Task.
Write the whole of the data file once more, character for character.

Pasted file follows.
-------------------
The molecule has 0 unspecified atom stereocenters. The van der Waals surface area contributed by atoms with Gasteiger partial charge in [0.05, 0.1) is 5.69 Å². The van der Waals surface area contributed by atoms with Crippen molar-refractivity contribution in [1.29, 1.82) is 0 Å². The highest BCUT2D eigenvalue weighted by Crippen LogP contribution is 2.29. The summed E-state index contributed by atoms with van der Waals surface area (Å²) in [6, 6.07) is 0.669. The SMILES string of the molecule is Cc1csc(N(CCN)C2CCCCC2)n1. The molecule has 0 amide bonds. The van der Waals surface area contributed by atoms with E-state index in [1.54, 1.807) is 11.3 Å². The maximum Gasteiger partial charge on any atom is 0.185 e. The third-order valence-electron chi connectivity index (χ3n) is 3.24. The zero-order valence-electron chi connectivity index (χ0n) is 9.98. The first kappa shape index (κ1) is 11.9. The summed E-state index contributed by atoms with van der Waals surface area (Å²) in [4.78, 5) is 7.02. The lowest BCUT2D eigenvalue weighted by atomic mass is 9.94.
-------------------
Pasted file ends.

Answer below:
The molecule has 0 unspecified atom stereocenters. The van der Waals surface area contributed by atoms with Gasteiger partial charge in [0.05, 0.1) is 5.69 Å². The van der Waals surface area contributed by atoms with Crippen molar-refractivity contribution in [1.29, 1.82) is 0 Å². The highest BCUT2D eigenvalue weighted by Crippen LogP contribution is 2.29. The summed E-state index contributed by atoms with van der Waals surface area (Å²) in [6, 6.07) is 0.669. The SMILES string of the molecule is Cc1csc(N(CCN)C2CCCCC2)n1. The molecule has 0 amide bonds. The van der Waals surface area contributed by atoms with E-state index in [1.54, 1.807) is 11.3 Å². The maximum Gasteiger partial charge on any atom is 0.185 e. The third-order valence-electron chi connectivity index (χ3n) is 3.24. The zero-order valence-electron chi connectivity index (χ0n) is 9.98. The first kappa shape index (κ1) is 11.9. The summed E-state index contributed by atoms with van der Waals surface area (Å²) in [4.78, 5) is 7.02. The lowest BCUT2D eigenvalue weighted by atomic mass is 9.94.